Scheherezade’s Bequest 16

Scheherezade's Bequest 16Welcome to the last online issue of Scheherezade’s Bequest. We opened our doors in the autumn of 2005, and for seven years have offered fairy tale fiction and poetry online on a semi-regular basis. During that time, our staff has gone through several transformations, Cabinet des Fées has gone into print and out again, and most importantly, the online fairy tale community in general has grown in ways we, back then, could only hope for. We are very proud to have been (and be) a part of that, and we are very grateful to our readers — those of you who have been with us since the beginning and those of you who may only be finding us today — for doing your part to keep the fairy tale tradition alive and well. We hope you’ll all stay with us as we make the transition into print, and will return to Cabinet des Fées as we continue to explore the fairy tale in fiction, film, non-fiction, and art here on the website as we’ve always done.

To close the long journey of Scheherezade’s Bequest‘s online manifestation and open its journey into print, we’d like to take you back to an editorial written in 2006, appropriately titled The Fairy Tale: A Type of Transformation, in which Erzebet YellowBoy, one of our founding mothers, discusses the liminal nature of fairy tales. Be assured this is not the end of Scheherezade’s Bequest, it is simply another one of the transformations that mark a fairy tale–and transformations are what this issue is about.

They are not always pleasant, as Dan Holbrow shows us in Hungry Greta. They are not always wanted, as Tina Connolly deftly expresses in Golden Apples. They do not always turn out as we expect, as you’ll see in The Hair Nest by Mae Empson. Sometimes, they don’t happen at all, as Alexandra Seidel informs us in A Lie Written in Scarlet. Other times, a hero comes along and forces them upon us, like Bachy Soletanche of Jason Erik Lundberg’s tale of the same name. Many times, in order to transform ourselves, we have to leave others behind, as Pen Clements reveals in Rosa and the Frozen Tears. And then we have that moment where the unexpected happens and the whole world is transformed, as happens in Frederick Hilary’s Swan King. If those aren’t enough for you, Sofia Samatar has reviewed Catherynne M. Valente’s Deathless, a story that might possibly transform you.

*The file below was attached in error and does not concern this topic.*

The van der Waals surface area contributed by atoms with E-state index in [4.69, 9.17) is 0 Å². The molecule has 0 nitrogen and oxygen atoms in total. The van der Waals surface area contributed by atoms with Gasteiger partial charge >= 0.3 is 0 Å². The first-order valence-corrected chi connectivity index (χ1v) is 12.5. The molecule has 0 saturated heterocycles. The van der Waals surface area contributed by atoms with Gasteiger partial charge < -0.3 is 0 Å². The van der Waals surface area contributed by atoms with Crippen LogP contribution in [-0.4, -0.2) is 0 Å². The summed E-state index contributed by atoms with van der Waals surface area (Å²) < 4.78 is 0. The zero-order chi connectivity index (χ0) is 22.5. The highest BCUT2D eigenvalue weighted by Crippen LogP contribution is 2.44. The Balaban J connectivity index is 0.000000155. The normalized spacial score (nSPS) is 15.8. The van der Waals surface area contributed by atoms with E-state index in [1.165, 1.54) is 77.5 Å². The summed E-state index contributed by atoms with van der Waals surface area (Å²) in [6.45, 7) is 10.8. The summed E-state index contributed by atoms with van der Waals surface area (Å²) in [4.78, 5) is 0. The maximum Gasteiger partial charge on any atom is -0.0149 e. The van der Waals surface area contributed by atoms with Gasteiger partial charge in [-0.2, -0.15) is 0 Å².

We’d like to remind you that we are still seeking submissions for the first print issue of Scheherezade’s Bequest, in which we are looking at the Loathly Lady and challenging the often harmful ideas of what beauty is.

Editor Nin Harris is also still seeking submissions for the third issue of Demeter’s Spicebox, CdF’s ongoing experiment in crossing borders and hybridising the fairy tale as we go. Nin has updated the guidelines, and we have a little surprise in store for those of you brave enough to join the dialogue. The long-term plan for Demeter’s Spicebox is to wrap up the four-issue volume by publishing an experimental chapbook, in which we reprint the first three issues along with the fourth, including companion artwork and poetry, to celebrate a journey around the world. We can’t do that unless you send us your stories, so please do join in!

And don’t forget our fund-raising chapbook, Cinderella Jump Rope Rhymes, which you can read about in detail here. Proceeds from the sale of this gorgeous little book are being donated to charities of our choice in the first year of its publication, so we are depending on you to help us spread the word.

Before we close, we’d like to talk about some of our reasons for taking Scheherezade’s Bequest into print. One of the driving forces behind this decision is our love of the printed word. Since the onset of the ebook craze, we have read a thousand arguments that print is dead. We here at CdF appreciate anything that will get people to read, but at this point we feel the need to fight back just a little against the digital craze by producing issues you can hold in your hands. Our online issues also take a lot of work and time to produce, and to be quite honest, we need a break from this particular part of CdF. As we’ve said before, this is not the end of CdF either. We will continue to promote and publish non-fiction in the form of reviews and essays, and even the occasional piece of fiction for our online readers to enjoy.

We hope you enjoy this last online issue of Scheherezade’s Bequest and will continue to support us as we transform.

With love,

Erzebet, Donna, & Virginia